I’ve always been vaguely embarrassed whenever people perused my bookshelves and saw the many self-help titles that resided there. I started hiding them in the back row, so they weren’t visible. I think I was afraid of being perceived as frivolous or ungrateful. After all, my life was lovely. What was I trying to improve? Like, Rubin, I have much to be happy about. But there is this scrim of dissatisfaction. This feeling that I am not living my fullest, most passionate life. Unlike Rubin, I have not taken such concrete steps to address this dissatisfaction. After reading “The Happiness Project” I am tempted to embark on my own. Most of us can not tour three different countries in a year as a remedy to our unhappiness but we can learn to be happier within the context of our daily lives.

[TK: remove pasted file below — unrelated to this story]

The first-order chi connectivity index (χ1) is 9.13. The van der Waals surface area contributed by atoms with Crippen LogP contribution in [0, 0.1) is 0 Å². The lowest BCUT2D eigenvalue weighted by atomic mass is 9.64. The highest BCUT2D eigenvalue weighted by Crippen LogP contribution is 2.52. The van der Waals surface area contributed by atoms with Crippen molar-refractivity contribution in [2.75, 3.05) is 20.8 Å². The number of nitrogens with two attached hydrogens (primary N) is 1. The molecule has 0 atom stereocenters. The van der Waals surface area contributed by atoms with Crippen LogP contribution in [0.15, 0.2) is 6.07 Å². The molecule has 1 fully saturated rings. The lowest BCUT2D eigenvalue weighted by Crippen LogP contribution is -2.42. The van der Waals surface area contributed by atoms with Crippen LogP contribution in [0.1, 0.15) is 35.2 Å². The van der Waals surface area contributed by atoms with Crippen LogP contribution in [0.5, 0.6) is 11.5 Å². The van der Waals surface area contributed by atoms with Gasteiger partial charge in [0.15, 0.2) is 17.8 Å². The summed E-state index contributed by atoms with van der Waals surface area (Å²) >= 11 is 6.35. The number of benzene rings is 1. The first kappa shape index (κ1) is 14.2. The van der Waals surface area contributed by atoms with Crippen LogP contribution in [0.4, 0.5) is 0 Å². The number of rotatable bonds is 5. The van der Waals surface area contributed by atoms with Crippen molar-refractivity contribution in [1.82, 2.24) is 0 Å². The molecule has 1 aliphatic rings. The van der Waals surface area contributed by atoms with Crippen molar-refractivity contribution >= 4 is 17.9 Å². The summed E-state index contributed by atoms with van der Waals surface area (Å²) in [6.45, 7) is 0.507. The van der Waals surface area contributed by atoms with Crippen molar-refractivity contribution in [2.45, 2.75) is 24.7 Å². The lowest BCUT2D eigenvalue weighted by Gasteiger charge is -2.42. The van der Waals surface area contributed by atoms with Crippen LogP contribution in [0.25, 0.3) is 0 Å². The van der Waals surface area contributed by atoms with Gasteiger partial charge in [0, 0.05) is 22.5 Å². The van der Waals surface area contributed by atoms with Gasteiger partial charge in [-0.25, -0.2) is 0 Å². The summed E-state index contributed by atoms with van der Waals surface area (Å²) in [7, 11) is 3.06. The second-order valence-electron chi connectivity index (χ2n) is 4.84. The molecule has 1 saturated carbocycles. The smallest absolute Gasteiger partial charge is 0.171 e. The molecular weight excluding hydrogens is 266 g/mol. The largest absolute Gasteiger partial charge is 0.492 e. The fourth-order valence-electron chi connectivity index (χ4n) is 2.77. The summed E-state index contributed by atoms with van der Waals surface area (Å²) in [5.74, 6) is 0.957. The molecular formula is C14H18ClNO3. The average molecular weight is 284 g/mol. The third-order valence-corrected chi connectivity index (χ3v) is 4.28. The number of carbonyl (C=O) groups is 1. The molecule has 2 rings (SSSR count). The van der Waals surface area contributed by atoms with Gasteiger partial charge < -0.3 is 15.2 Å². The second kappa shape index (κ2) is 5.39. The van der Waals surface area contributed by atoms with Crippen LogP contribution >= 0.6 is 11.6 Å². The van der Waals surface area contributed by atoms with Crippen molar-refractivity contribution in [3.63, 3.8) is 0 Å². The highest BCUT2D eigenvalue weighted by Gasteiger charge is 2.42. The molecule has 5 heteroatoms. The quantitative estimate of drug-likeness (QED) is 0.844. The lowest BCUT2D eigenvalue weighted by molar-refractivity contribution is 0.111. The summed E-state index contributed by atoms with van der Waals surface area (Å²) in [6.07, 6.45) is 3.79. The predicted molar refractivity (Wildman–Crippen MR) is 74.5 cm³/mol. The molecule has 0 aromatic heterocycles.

What I learned: Happiness is created out of choices. Choices made every moment of every day. (excluding depression.)
“The Life You’ve Imagined” a novel by Kristina Riggle
The taxicab exhaust curls around me like a fist.
Four friends from high school find themselves back in their hometown for various reasons. Each chapter alternates between the POV of the four women. Anna is an attorney in Chicago who returns to her Michigan hometown after the death of a close friend and mentor. Her mother, Maeve, has never left their town, still yearning for the husband that abandoned her and her daughter, Anna. Cami, Anna’s best friend from high school, has moved back in with her alcoholic father, determined to uncover a family secret. Amy is on the verge of having the life she imagined and marrying the man of her dreams but is haunted by who she used to be.
What I learned: Alternating points of view can create a rich tapestry for a novel.
“No One Would Listen – A True Financial Thriller” by Harry Markoplpos